Outcomes of Endoluminal Therapy for Ostial Disease of the Major Branches of the Aortic Arch

Andrew M. Bakken, Eugene Palchik, Wael E. Saad, Joseph P. Hart, Michael J. Singh, Jeffrey M. Rhodes, David L. Waldman, Mark G. Davies

Research output: Contribution to journalArticlepeer-review

18 Scopus citations


While aggressive endoluminal therapy for occlusive disease of the major branches of the arch of the aorta (brachiocephalic [BCA], left common carotid [LCCA], and left subclavian [LSCA] arteries) is commonplace, long-term outcomes in this population are unclear. We examined the long-term outcomes of endoluminal therapy for ostial aortic arch disease at a single tertiary referral academic medical center. A prospective database of patients undergoing endovascular treatment of aortic arch vessel atherosclerotic occlusive disease between 1990 and 2004 was maintained and retrospectively analyzed. Patients with stenotic ostial lesions of the major thoracic aorta branches were selected. Angiograms were reviewed in all cases to assess lesion characteristics. Patency was assessed by routine clinical and, in the LCCA and LSCA, duplex ultrasound follow-up at 1, 6, and 12 months postintervention and every 12 months thereafter. Results were standardized to current Trans-Atlantic Inter-Society Consensus and Society for Vascular Surgery criteria. Kaplan-Meier analyses were performed to assess time-dependent outcomes. Factor analyses were performed using a Cox proportional hazard model for time-dependent variables. Data are presented as mean ± SEM. Forty-four patients (average age 64 ± 2 years, 59% male) underwent 26 LSCA, 11 LCCA, and eight BCA interventions for primary indications of arm ischemia (29%), prevention or treatment of coronary steal syndrome (29%), or cerebrovascular signs/symptoms (42%). The technical success rate was 98%, with a 90-day mortality rate of 0% and a major adverse event rate of 2%. There were no strokes and no upper extremity embolic events. Cumulative patency was 88 ± 8% at 3 years, with a reintervention rate of 7%. The overall symptom recurrence rate was 4%. No local or systemic factors were associated with poor outcomes. Endoluminal stenting for ostial disease of the branches of the aortic arch provides excellent and long-term patency rates with low morbidity, mortality, and secondary intervention rates. With an overall technical success of 98%, our results parallel those for lesions located more distally in the arch branches and support the continued use of percutaneous therapy for atherosclerotic disease throughout the arch branches.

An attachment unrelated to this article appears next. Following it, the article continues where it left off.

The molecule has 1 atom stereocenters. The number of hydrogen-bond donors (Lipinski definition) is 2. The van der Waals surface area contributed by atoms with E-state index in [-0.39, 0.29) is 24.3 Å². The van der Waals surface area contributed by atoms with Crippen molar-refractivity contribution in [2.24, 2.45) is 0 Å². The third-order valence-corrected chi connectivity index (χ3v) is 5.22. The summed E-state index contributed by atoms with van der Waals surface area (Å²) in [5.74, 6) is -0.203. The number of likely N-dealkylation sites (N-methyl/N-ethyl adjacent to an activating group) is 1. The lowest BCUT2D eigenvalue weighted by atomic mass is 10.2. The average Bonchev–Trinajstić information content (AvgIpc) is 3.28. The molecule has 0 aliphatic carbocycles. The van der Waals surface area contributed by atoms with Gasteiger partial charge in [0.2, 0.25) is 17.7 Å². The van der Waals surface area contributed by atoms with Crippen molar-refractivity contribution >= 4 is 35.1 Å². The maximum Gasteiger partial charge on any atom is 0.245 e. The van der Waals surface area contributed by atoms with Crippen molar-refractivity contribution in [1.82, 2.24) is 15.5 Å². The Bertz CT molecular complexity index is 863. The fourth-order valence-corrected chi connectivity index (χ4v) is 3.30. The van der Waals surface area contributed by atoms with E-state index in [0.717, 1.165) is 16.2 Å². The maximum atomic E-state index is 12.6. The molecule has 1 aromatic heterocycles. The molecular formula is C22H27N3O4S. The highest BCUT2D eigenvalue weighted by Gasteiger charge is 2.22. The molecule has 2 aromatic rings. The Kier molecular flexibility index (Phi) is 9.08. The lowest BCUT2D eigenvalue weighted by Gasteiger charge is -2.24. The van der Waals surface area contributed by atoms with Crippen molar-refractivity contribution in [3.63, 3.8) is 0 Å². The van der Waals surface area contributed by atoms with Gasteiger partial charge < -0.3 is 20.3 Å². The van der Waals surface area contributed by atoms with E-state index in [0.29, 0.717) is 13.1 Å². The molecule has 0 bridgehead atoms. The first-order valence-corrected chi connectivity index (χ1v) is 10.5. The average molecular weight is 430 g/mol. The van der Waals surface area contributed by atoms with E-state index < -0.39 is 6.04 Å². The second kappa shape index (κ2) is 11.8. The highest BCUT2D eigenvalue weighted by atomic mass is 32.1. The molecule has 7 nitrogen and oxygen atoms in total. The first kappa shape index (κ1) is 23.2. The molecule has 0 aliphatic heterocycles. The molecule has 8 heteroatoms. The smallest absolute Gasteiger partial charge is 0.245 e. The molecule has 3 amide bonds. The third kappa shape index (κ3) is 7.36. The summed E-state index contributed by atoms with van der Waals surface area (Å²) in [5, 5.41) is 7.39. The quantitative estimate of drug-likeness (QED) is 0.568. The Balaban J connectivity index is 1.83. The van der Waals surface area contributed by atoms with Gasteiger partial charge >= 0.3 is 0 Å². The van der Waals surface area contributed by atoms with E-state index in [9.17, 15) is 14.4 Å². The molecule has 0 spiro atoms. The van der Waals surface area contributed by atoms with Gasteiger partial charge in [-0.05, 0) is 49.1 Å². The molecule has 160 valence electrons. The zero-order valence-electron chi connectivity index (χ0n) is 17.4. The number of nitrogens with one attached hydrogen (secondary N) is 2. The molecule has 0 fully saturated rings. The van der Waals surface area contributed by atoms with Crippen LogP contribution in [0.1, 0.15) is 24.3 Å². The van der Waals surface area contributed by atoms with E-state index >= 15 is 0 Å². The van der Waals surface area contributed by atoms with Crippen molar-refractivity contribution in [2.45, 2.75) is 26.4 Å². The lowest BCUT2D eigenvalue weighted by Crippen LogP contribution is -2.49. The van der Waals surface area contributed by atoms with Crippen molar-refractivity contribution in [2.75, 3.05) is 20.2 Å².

Original languageEnglish (US)
Pages (from-to)388-394
Number of pages7
JournalAnnals of Vascular Surgery
Issue number3
StatePublished - May 2008

ASJC Scopus subject areas

  • Surgery
  • Cardiology and Cardiovascular Medicine


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